Photolysis of metal oxides as a source of atoms in planetary exospheres

R. R. Valiev, A. A. Berezhnoy, A. D. Sidorenko, B. S. Merzlikin, V. N. Cherepanov

Research output: Contribution to journalArticle

1 Citation (Scopus)

Abstract

The cross sections of photolysis of LiO, NaO, KO, MgO, and CaO molecules have been calculated by the use of quantum chemistry methods. The maximal values for photolysis cross sections of alkali metal monoxides have the order of 10-17 cm2, and for alkaline earth metal monoxides these values are less on 1-2 orders of the magnitude. The lifetimes of photolysis at 1 astronomical unit are estimated as 5, 3, 60, 70, and 3,000 s for LiO, NaO, KO, MgO, and CaO, respectively. Typical kinetic energies of main peaks of photolysis-generated metal atoms are determined. Impact-produced LiO, NaO, KO, and MgO molecules are destroyed in the lunar and Hermean exospheres almost completely during the first ballistic flight while CaO molecule is more stable against destruction by photolysis. Photolysis-generated metal atoms in planetary exospheres can be detected by performing high-resolution spectral observations of velocity distribution of exospheric metal atoms.

Original languageEnglish
Pages (from-to)38-48
Number of pages11
JournalPlanetary and Space Science
Volume145
DOIs
Publication statusAccepted/In press - 2017

Fingerprint

exosphere
photolysis
metal oxides
atoms
metal
cross section
metals
alkaline earth metal
molecules
alkali metal
alkaline earth metals
cross sections
quantum chemistry
spectral resolution
alkali metals
ballistics
kinetic energy
destruction
metal oxide
velocity distribution

Keywords

  • ab initio
  • Metal oxides
  • Photolysis cross section
  • Planetary exosphere

ASJC Scopus subject areas

  • Astronomy and Astrophysics
  • Space and Planetary Science

Cite this

Photolysis of metal oxides as a source of atoms in planetary exospheres. / Valiev, R. R.; Berezhnoy, A. A.; Sidorenko, A. D.; Merzlikin, B. S.; Cherepanov, V. N.

In: Planetary and Space Science, Vol. 145, 2017, p. 38-48.

Research output: Contribution to journalArticle

Valiev, R. R. ; Berezhnoy, A. A. ; Sidorenko, A. D. ; Merzlikin, B. S. ; Cherepanov, V. N. / Photolysis of metal oxides as a source of atoms in planetary exospheres. In: Planetary and Space Science. 2017 ; Vol. 145. pp. 38-48.
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AU - Cherepanov, V. N.

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N2 - The cross sections of photolysis of LiO, NaO, KO, MgO, and CaO molecules have been calculated by the use of quantum chemistry methods. The maximal values for photolysis cross sections of alkali metal monoxides have the order of 10-17 cm2, and for alkaline earth metal monoxides these values are less on 1-2 orders of the magnitude. The lifetimes of photolysis at 1 astronomical unit are estimated as 5, 3, 60, 70, and 3,000 s for LiO, NaO, KO, MgO, and CaO, respectively. Typical kinetic energies of main peaks of photolysis-generated metal atoms are determined. Impact-produced LiO, NaO, KO, and MgO molecules are destroyed in the lunar and Hermean exospheres almost completely during the first ballistic flight while CaO molecule is more stable against destruction by photolysis. Photolysis-generated metal atoms in planetary exospheres can be detected by performing high-resolution spectral observations of velocity distribution of exospheric metal atoms.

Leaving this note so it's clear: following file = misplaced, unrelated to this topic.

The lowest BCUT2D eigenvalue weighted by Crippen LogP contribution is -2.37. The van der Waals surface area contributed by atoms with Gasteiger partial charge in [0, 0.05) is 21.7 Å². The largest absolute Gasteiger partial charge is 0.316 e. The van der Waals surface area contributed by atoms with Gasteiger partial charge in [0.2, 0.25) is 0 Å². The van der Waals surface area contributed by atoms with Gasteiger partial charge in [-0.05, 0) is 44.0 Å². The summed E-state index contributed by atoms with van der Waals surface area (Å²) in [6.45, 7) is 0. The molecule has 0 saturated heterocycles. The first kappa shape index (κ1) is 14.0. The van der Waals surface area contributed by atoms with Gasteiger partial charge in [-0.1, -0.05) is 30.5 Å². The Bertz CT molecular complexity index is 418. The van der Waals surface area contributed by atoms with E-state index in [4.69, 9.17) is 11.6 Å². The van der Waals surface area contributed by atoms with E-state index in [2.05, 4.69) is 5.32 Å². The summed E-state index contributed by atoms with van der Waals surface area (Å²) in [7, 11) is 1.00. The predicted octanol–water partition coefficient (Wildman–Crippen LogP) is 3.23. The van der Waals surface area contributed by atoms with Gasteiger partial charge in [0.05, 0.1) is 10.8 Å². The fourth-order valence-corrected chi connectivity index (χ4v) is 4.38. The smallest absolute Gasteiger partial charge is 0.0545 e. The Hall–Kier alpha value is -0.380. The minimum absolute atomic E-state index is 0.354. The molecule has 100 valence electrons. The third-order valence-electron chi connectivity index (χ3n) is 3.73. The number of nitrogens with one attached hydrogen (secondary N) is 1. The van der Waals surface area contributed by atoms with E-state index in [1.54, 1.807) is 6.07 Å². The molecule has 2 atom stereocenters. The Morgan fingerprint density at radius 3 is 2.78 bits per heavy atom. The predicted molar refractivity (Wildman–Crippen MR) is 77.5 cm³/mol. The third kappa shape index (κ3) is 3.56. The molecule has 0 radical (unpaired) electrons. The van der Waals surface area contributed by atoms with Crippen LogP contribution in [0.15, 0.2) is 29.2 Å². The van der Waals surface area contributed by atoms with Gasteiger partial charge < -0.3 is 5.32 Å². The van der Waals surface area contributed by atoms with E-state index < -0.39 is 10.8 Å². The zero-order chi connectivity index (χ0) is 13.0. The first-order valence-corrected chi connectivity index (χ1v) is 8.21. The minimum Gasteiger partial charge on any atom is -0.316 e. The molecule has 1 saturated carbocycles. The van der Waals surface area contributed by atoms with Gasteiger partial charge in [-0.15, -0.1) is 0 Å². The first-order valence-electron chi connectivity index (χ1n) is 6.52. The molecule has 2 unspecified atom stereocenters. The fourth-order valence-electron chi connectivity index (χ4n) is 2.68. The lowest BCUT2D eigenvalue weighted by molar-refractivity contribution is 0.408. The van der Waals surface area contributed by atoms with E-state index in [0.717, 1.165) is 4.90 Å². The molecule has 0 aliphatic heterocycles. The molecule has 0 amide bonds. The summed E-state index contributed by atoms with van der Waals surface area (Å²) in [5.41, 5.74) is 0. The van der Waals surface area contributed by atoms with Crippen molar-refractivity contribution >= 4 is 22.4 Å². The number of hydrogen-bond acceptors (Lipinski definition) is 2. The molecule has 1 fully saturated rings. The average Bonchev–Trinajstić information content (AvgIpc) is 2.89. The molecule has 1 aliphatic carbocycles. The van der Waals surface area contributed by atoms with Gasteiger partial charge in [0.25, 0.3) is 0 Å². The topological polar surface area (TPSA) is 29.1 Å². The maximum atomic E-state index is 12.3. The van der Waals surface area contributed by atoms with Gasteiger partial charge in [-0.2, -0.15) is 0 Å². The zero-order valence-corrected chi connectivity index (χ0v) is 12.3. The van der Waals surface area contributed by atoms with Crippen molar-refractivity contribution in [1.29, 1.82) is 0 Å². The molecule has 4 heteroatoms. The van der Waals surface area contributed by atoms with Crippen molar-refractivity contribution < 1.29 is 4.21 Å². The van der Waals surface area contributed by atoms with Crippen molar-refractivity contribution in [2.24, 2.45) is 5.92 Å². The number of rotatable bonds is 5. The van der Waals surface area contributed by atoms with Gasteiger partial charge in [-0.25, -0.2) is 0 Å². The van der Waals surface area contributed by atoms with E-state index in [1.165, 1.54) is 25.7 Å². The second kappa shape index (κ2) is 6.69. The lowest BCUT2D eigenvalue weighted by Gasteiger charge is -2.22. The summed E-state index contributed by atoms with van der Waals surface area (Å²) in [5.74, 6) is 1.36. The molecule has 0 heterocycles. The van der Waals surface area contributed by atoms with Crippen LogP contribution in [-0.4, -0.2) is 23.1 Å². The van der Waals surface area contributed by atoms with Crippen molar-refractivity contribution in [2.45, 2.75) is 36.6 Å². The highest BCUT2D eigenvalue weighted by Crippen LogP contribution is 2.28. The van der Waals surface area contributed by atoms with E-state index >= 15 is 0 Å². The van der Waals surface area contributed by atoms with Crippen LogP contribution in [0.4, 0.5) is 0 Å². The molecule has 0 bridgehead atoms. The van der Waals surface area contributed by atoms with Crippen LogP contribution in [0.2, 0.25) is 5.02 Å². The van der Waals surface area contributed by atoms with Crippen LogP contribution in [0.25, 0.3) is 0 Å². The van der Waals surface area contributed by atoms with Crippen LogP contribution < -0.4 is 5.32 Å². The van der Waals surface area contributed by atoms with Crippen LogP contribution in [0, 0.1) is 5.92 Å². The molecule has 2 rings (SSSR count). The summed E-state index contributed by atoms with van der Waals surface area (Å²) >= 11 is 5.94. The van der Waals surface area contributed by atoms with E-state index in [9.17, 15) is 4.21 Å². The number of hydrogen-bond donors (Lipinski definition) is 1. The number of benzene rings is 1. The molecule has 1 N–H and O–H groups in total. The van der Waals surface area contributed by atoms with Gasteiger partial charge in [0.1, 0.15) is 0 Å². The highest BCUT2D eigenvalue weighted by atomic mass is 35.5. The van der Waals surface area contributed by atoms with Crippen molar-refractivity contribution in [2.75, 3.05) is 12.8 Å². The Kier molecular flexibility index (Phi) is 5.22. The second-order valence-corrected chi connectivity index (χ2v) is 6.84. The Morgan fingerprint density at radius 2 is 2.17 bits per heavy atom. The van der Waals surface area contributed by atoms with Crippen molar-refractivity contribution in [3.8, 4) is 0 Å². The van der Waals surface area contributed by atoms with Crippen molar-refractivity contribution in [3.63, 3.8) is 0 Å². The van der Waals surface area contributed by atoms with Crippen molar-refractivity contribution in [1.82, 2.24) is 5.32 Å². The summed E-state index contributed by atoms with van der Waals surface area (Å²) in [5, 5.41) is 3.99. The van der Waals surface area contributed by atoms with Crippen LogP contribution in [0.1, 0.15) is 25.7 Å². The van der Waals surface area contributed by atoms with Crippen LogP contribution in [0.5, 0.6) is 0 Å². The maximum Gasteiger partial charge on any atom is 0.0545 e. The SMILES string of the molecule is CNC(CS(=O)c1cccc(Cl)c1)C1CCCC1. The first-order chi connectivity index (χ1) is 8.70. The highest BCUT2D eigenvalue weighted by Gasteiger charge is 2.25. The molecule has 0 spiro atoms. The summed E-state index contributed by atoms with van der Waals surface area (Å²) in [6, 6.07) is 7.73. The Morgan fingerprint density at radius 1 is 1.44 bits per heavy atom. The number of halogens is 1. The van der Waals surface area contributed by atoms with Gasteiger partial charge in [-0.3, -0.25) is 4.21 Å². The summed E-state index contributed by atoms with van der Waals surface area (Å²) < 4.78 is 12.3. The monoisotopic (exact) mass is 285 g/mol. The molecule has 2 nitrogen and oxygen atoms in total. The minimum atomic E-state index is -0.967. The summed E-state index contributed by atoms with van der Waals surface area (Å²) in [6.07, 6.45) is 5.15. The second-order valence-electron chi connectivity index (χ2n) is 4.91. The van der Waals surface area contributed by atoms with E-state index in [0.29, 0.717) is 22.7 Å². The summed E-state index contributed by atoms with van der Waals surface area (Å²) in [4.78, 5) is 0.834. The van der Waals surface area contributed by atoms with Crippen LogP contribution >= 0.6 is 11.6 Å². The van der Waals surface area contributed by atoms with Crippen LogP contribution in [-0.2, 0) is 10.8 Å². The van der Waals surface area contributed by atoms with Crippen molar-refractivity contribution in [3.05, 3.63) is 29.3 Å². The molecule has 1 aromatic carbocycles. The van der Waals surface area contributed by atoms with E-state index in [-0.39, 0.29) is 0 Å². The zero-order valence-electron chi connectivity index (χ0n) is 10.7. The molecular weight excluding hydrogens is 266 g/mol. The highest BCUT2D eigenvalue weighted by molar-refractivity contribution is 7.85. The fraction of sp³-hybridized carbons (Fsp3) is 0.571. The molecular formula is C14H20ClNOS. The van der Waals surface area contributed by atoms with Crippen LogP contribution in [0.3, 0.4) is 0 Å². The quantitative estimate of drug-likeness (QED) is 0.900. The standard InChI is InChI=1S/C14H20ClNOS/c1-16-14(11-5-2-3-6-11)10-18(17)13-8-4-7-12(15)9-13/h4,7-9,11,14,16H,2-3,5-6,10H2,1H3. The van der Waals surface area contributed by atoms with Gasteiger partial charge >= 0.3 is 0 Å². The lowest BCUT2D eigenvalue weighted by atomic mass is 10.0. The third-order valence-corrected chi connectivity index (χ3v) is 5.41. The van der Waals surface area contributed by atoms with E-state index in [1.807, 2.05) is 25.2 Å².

AB - The cross sections of photolysis of LiO, NaO, KO, MgO, and CaO molecules have been calculated by the use of quantum chemistry methods. The maximal values for photolysis cross sections of alkali metal monoxides have the order of 10-17 cm2, and for alkaline earth metal monoxides these values are less on 1-2 orders of the magnitude. The lifetimes of photolysis at 1 astronomical unit are estimated as 5, 3, 60, 70, and 3,000 s for LiO, NaO, KO, MgO, and CaO, respectively. Typical kinetic energies of main peaks of photolysis-generated metal atoms are determined. Impact-produced LiO, NaO, KO, and MgO molecules are destroyed in the lunar and Hermean exospheres almost completely during the first ballistic flight while CaO molecule is more stable against destruction by photolysis. Photolysis-generated metal atoms in planetary exospheres can be detected by performing high-resolution spectral observations of velocity distribution of exospheric metal atoms.

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